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Rubio Questions Witness at Foreign Relations Subcommittee Hearing on Haiti
Ranking Member of the Senate Committee on Foreign Relations’ Subcommittee on Western Hemisphere, Transnational Crime, Civilian Security, Democracy, Human Rights, and Global Women’s Issues, Marco Rubio (R-FL) questioned a witness at a hearing on the international response for Haiti.
- Mr. Brian Nichols, Assistant Secretary of State, Western Hemisphere Affairs
- Ms. Marcela Escobari, USAID Assistant Administrator, Latin America and the Caribbean
Click here for video and read a transcript below.
RUBIO: I think we all would hope to see a Haiti that has a prosperous economy that provides opportunities and a functional government. But a precondition to both of those things being possible [is security]. You’re not going to drive investment in the country without security, and I don’t know how you hold elections given the current security situation. So security is first and foremost, and that’s a really tough one to deal with. [For] one, the argument for a multinational force, which is what the administration and others have been supportive of, is not unanimous among all political actors inside of Haiti, correct? There are many who are against that as a solution.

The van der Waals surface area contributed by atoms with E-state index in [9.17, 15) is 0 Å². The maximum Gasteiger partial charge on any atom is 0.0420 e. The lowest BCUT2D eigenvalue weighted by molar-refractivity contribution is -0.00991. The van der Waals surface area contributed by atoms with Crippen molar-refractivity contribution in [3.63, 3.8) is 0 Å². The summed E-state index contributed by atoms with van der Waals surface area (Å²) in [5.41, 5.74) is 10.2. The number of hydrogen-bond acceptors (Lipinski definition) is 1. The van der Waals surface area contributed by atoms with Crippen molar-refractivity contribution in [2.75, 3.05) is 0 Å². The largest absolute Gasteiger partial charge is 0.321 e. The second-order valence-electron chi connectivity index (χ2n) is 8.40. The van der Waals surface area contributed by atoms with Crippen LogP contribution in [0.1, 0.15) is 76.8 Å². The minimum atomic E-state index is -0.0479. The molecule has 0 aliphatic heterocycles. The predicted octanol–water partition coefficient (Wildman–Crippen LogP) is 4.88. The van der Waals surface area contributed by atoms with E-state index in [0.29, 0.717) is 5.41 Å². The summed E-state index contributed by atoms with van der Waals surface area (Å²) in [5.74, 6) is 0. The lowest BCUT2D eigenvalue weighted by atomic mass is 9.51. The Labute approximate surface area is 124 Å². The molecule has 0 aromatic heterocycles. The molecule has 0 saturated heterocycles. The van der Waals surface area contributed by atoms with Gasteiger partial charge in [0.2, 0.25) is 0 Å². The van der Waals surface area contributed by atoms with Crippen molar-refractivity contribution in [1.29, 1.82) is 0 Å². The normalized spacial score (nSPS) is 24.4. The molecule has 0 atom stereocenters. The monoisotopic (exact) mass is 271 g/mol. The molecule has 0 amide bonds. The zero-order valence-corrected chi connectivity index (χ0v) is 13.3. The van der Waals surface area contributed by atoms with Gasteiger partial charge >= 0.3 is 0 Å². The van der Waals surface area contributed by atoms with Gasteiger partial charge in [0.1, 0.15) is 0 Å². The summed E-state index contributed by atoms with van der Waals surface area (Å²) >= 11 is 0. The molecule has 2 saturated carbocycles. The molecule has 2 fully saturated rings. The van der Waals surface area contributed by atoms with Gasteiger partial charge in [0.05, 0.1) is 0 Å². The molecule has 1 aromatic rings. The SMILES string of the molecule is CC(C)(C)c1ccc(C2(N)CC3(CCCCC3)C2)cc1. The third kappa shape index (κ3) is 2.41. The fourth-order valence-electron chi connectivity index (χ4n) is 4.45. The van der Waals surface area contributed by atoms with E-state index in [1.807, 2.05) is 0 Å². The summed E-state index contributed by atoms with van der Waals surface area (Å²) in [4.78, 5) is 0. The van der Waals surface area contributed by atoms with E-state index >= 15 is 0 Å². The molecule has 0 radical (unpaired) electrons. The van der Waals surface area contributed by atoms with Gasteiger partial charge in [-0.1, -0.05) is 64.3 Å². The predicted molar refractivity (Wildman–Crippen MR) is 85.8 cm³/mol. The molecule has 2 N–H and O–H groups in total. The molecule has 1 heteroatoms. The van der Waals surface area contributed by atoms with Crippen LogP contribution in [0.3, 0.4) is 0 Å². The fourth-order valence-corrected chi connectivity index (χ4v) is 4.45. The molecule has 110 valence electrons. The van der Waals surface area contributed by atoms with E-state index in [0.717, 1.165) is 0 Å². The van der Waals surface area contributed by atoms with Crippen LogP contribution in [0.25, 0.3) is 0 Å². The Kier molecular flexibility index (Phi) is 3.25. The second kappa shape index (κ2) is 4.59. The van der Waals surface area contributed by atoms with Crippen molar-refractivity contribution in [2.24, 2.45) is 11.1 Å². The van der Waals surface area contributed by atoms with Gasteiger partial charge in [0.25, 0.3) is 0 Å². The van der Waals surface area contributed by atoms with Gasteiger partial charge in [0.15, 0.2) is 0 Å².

NICHOLS: I’ve spoken with scores of Haitians in Haiti and members of the diaspora. I would say that opinions toward a multinational force have evolved over time. And people that I talked to who were against that two years ago are now very supportive of that, or [they were supportive] 18 months ago, I should say. The guarantee that they want is that it will not be used as a way to maintain the Prime Minister in power indefinitely. And I think that we have ample assurances from him directly, to the Secretary of State and to other actors in the country, that he will not remain in power, and that his goal is to hold an election. We need to have that security, as you rightly state, to be able to do that.